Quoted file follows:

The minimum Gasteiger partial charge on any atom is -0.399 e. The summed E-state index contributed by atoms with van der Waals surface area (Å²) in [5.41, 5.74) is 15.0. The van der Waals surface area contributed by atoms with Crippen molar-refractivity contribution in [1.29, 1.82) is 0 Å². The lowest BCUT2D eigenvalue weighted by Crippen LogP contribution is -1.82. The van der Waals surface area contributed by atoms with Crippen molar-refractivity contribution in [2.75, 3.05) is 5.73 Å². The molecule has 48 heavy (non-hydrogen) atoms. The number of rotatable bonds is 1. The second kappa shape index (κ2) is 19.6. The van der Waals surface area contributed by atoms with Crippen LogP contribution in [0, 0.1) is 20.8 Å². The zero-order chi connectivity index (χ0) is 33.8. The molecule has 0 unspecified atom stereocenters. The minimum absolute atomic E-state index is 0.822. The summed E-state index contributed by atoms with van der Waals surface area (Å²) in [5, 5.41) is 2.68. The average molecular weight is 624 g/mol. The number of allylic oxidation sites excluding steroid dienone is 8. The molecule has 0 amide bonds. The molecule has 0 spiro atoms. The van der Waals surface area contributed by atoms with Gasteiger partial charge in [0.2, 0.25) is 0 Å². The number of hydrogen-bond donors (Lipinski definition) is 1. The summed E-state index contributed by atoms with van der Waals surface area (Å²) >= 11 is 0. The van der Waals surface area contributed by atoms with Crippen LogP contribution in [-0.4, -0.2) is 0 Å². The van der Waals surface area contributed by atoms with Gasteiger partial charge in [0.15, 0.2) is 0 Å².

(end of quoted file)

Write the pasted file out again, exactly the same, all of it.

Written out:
The minimum Gasteiger partial charge on any atom is -0.399 e. The summed E-state index contributed by atoms with van der Waals surface area (Å²) in [5.41, 5.74) is 15.0. The van der Waals surface area contributed by atoms with Crippen molar-refractivity contribution in [1.29, 1.82) is 0 Å². The lowest BCUT2D eigenvalue weighted by Crippen LogP contribution is -1.82. The van der Waals surface area contributed by atoms with Crippen molar-refractivity contribution in [2.75, 3.05) is 5.73 Å². The molecule has 48 heavy (non-hydrogen) atoms. The number of rotatable bonds is 1. The second kappa shape index (κ2) is 19.6. The van der Waals surface area contributed by atoms with Crippen LogP contribution in [0, 0.1) is 20.8 Å². The zero-order chi connectivity index (χ0) is 33.8. The molecule has 0 unspecified atom stereocenters. The minimum absolute atomic E-state index is 0.822. The summed E-state index contributed by atoms with van der Waals surface area (Å²) in [5, 5.41) is 2.68. The average molecular weight is 624 g/mol. The number of allylic oxidation sites excluding steroid dienone is 8. The molecule has 0 amide bonds. The molecule has 0 spiro atoms. The van der Waals surface area contributed by atoms with Gasteiger partial charge in [0.2, 0.25) is 0 Å². The number of hydrogen-bond donors (Lipinski definition) is 1. The summed E-state index contributed by atoms with van der Waals surface area (Å²) >= 11 is 0. The van der Waals surface area contributed by atoms with Crippen LogP contribution in [-0.4, -0.2) is 0 Å². The van der Waals surface area contributed by atoms with Gasteiger partial charge in [0.15, 0.2) is 0 Å².